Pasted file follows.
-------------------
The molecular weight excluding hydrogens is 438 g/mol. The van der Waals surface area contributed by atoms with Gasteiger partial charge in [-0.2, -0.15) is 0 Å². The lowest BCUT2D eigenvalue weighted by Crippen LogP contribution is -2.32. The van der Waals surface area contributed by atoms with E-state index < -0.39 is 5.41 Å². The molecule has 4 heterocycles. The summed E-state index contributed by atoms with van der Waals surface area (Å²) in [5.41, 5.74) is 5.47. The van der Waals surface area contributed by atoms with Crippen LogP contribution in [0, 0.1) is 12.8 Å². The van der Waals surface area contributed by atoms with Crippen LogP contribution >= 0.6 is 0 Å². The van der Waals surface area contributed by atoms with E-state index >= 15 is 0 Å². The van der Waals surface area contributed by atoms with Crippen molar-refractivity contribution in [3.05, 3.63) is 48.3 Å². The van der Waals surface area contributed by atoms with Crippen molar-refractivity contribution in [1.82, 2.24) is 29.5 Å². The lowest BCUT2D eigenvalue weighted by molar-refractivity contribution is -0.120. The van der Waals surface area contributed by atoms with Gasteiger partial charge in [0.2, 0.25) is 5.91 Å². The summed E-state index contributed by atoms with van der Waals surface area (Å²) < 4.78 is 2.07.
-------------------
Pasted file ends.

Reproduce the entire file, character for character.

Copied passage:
The molecular weight excluding hydrogens is 438 g/mol. The van der Waals surface area contributed by atoms with Gasteiger partial charge in [-0.2, -0.15) is 0 Å². The lowest BCUT2D eigenvalue weighted by Crippen LogP contribution is -2.32. The van der Waals surface area contributed by atoms with E-state index < -0.39 is 5.41 Å². The molecule has 4 heterocycles. The summed E-state index contributed by atoms with van der Waals surface area (Å²) in [5.41, 5.74) is 5.47. The van der Waals surface area contributed by atoms with Crippen LogP contribution in [0, 0.1) is 12.8 Å². The van der Waals surface area contributed by atoms with Crippen LogP contribution >= 0.6 is 0 Å². The van der Waals surface area contributed by atoms with E-state index >= 15 is 0 Å². The van der Waals surface area contributed by atoms with Crippen molar-refractivity contribution in [3.05, 3.63) is 48.3 Å². The van der Waals surface area contributed by atoms with Crippen molar-refractivity contribution in [1.82, 2.24) is 29.5 Å². The lowest BCUT2D eigenvalue weighted by molar-refractivity contribution is -0.120. The van der Waals surface area contributed by atoms with Gasteiger partial charge in [0.2, 0.25) is 5.91 Å². The summed E-state index contributed by atoms with van der Waals surface area (Å²) < 4.78 is 2.07.